Stumbling over choice

Four weeks ago, I *quit* sleeping with my children. Well, sort of. At least until 4 a.m. About one out of every three mornings, I wake up with one or both of the two youngest snuggled up to me. When dawn broke one morning last week, pink on the pillow above Amy's shoulder, I sat in awe almost long enough to forget to grab my camera. But not quite!

Cancer - and, more recently, Amy's life-threatening brain infection - brings a lot of things into question. Life has become a tedious and sometimes terrifying balancing act between discipline and making room in your life to experience joy. Right at the moment, I hear the happy sounds of kids playing Thomas the Train and cowgirl who-knows-what in the background, but my brain is entrenched in a variety of pots boiling on my mental stove: school, a grant I'm writing, some Facebook drama with long-lost friends, an old friend I'm missing, the baby I'm mourning, the blog I'm writing. My natural tendency is to parent just enough to keep the wheels rolling smoothly on this family bus I'm driving. Break away from my work only when discord pops through the surface. Pull my arms away from the computer, the dishes, the laundry, the scrubbing only if someone really begs, cries or screams.

You could argue that there really isn't anything confusing about what I should do in these instances I've mentioned. And I freely admit that this is a shortcoming of mine - focusing more on the polish of the home and less on the deep, gear-level work that needs to be done. Keeping it neat and functional, and hoping all the deeper stuff just works itself out. A verse memorized when Katy was about 18 months old snaps me out of this trap frequently: a child left to himself brings shame to his mother. (Proverbs 29:15b) I cannot choose short-term benefit and ease without trading long-term benefit and glory.

Last night, a more subtle quandary arose: Amy has had three "bad days" in a row. Three of the worst days she's had in a while. Her eyes just won't track, she feels "tippy" and has had balance issues, which were almost completely resolved. She seemed on the verge of the focal seizures again yesterday. Finally came the end of an exhausting day, a day when I spent a lot of time ("too much time", it seemed) on the couch with her in arms, reading, comforting, soothing, loving. And, of course, as all sick children do, she wanted nothing but MAMA at bedtime. It was one of those moments where I chose the hard line, much to the dismay of my instinct: no, Amelia, you must stay in bed and sleep with your sister. This new covenant we've formed in our marriage that surrounds our bedroom and bedtime and developing Engedi in our everyday married demands attention. But to the exclusion of this fragile child who may or may not emerge from the shadow of this illness? Whose life and especially function is still under such question by the top specialists in the region? It was just one of so many millions of similar moments in the past 2 years: I walk away, fists resolute at my sides, mouth set, voice firm; heart screaming protest, prayer of supplication forming a volcanic explosion straight from my heart to the Throne (the Mercy Seat). After so many moments like this one, you would think I would have the answers figured out. I would have a system for coping. I should have made my peace with the fact that life must be lived as though good will happen, not bad; yet hearts will wonder if bad might happen, rather than good.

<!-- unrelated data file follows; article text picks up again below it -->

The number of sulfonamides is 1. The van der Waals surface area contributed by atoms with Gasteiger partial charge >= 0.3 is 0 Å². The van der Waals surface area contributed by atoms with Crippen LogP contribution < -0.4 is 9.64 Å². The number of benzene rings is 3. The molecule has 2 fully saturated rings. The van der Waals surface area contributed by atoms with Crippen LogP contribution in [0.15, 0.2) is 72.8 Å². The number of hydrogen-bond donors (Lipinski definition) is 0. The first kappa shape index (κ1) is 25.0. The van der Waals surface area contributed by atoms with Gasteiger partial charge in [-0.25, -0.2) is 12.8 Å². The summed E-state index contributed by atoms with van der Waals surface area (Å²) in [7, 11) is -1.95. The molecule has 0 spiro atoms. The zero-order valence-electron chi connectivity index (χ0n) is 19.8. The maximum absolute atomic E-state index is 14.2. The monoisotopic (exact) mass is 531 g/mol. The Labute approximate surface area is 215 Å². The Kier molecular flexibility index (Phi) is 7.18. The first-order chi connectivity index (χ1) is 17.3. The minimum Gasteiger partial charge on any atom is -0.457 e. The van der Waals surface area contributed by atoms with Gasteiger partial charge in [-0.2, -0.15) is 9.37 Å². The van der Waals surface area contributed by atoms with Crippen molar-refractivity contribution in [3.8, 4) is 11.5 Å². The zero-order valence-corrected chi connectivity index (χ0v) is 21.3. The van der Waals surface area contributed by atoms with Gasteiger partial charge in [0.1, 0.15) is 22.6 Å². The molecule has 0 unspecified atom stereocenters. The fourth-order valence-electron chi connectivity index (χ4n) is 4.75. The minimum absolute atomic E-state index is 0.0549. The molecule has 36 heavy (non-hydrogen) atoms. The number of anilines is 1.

I woke up this morning, alone with my husband long before dawn. (Please don't ask how I like rising at 4 a.m. Let's just say it is a sacrifice that is well worth making.) No Amelia. I rushed to her room and watched her little chest rise and fall, blissfully asleep next to her sister, arms entwined. It wasn't until I listened to this song this morning that I reconciled - again - the Promise and the warning that always stand side by side in the subtle moments of decision. These moments, when laid before the Throne, may be unfulfilled, may be unrestored, but they are redeemed.

For every choice that led to shame
And all the love that never came
For every vow that someone broke
And every lie that gave up hope
We live in the shadow of the fall
But the cross says these are all
Places where grace is soon to be so amazing
It may be unfulfilled
It may be unrestored
But when anything that's shattered is laid before the Lord
Just watch and see
It will not be unredeemed

~Unredeemed, Selah